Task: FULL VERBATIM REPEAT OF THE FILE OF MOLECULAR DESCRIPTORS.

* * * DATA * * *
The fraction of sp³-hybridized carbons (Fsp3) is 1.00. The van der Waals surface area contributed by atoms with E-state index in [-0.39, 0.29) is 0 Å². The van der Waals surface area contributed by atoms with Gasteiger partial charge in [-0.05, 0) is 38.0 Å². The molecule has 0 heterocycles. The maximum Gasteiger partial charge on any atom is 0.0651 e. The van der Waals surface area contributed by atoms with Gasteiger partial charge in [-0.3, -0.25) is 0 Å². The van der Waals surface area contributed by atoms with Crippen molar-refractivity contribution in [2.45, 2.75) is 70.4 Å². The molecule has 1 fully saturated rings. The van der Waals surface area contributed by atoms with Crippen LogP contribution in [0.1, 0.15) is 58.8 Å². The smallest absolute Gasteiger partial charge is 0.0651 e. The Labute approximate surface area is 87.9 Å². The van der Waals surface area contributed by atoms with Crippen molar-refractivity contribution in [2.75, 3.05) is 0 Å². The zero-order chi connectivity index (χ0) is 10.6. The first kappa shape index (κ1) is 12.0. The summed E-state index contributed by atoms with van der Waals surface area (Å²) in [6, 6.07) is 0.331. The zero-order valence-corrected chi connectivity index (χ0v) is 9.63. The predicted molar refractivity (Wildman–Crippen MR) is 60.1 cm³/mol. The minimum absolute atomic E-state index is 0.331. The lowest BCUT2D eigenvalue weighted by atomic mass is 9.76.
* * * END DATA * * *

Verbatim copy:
The fraction of sp³-hybridized carbons (Fsp3) is 1.00. The van der Waals surface area contributed by atoms with E-state index in [-0.39, 0.29) is 0 Å². The van der Waals surface area contributed by atoms with Gasteiger partial charge in [-0.05, 0) is 38.0 Å². The molecule has 0 heterocycles. The maximum Gasteiger partial charge on any atom is 0.0651 e. The van der Waals surface area contributed by atoms with Gasteiger partial charge in [-0.3, -0.25) is 0 Å². The van der Waals surface area contributed by atoms with Crippen molar-refractivity contribution in [2.45, 2.75) is 70.4 Å². The molecule has 1 fully saturated rings. The van der Waals surface area contributed by atoms with Crippen LogP contribution in [0.1, 0.15) is 58.8 Å². The smallest absolute Gasteiger partial charge is 0.0651 e. The Labute approximate surface area is 87.9 Å². The van der Waals surface area contributed by atoms with Crippen molar-refractivity contribution in [2.75, 3.05) is 0 Å². The zero-order chi connectivity index (χ0) is 10.6. The first kappa shape index (κ1) is 12.0. The summed E-state index contributed by atoms with van der Waals surface area (Å²) in [6, 6.07) is 0.331. The zero-order valence-corrected chi connectivity index (χ0v) is 9.63. The predicted molar refractivity (Wildman–Crippen MR) is 60.1 cm³/mol. The minimum absolute atomic E-state index is 0.331. The lowest BCUT2D eigenvalue weighted by atomic mass is 9.76.